Tuesday, 8 May 2012


“Compassion is not religious business, it is human business, it is not luxury, it is essential for our own peace and mental stability, it is essential for human survival.” - Dalai Lama
May 8th is World Red Cross/Red Crescent Day. This day was chosen to honour the birthday of Henri Dunant (1828 –1910), the Swiss founder of the Red Cross. His idea of a volunteer-based humanitarian organisation has grown into an international movement made up of 185 member Red Cross and Red Crescent Societies. People all over the world, united in their belief in humanity and their desire to make the world a better place, will take a moment on World Red Cross/Red Crescent Day, to recognise past achievements and look towards a better future.

Dunant received a Nobel Peace Prize for his commitment to peaceful pursuits, which directly contributed to the creation of the Geneva Convention in 1864. Within this treaty, 12 nations agreed to grant neutrality to those willing to care for the wounded on the battlefield until recovery, and expedite supplies to those bearing the International Federation of Red Cross and Red Crescent’s (IFRC) symbols.

The resulting global observance of the World Red Cross and Red Crescent Day dictates the annual themed focus representing the organisation's long term goals. The 2012 theme is “Together for Humanity”, representing a vision not unlike Dunant’s 148 years ago. Red Cross/Red Crescent youth volunteers worldwide will be on the move to lead positive change today in celebration of World Red Cross Red Crescent Day. It is gratifying to know that of the 13 million IFRC volunteers worldwide, half of them are young people.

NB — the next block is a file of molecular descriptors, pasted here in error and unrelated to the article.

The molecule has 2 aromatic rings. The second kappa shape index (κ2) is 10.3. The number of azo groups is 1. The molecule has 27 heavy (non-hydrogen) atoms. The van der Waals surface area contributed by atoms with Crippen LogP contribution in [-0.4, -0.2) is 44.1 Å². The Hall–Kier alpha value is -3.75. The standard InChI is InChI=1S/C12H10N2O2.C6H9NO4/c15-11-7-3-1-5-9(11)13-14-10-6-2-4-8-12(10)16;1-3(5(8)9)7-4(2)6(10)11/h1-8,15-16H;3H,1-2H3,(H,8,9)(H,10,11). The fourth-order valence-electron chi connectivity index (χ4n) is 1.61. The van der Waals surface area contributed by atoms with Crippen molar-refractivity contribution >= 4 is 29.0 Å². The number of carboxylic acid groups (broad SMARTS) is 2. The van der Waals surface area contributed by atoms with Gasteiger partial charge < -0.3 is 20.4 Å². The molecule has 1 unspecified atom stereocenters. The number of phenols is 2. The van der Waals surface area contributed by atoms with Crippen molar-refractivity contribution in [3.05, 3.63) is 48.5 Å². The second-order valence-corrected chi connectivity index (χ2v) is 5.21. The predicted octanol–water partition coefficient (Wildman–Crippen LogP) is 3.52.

The vision of the Red Cross/Red Crescent is to:
  • Initiate efforts for the reduction of deaths because of illnesses
  • Alleviate the impact of any kind of injury and death due to any sort of disaster
  • Decrease the rate of public health emergencies
  • Empower the Red Cross/Red Crescent and civil society along with local communities in order to ensure quick response to emergencies and vulnerable situations
  • Reinstitute human dignity at all the time.

All those who want to be a part of World Red Cross/Red Crescent Day celebration can do the following:
  • Support the Red Cross/Red Crescent and its programs or efforts
  • Send donation to Red Cross/Red Crescent Society near you
  • Donate blood
  • Become a volunteer of Red Cross/Red Crescent
  • Appreciate and recognise the efforts of the Red Cross/Red Crescent volunteers.

IFRC is the world’s largest humanitarian organisation, providing worldwide relief during times of disease, famine, disaster or war. It has around 97 million members and volunteers in some 170 countries and helps more than 230 million people every year. It represents the best of humanity, where compassion, fellow-feeling, kindness, concern, empathy and active help of one’s fellow human beings is manifest.

The Australian Red Cross is active both in Australia and overseas and is always in need of donations and volunteers. Make every day of the year a Red Cross/Red Crescent day by contributing in some way to the humanitarian work of this important body. The web page has many ways in which everyone of us can help the IFRC’s work.


  1. Super topic, right from the beginning of Henri Dunant's dreaming of a top quality medical service in the battle fields of 1859. Thank you.

    What I didn't know, or had forgot, was that Henri Dunant (b1828) shared the first ever Nobel Peace Prize in 1901. He must have been a good age when he was applauded for his brilliant work in Oslo that year. A well deserved medal, if ever there was one.

    Thanks for the link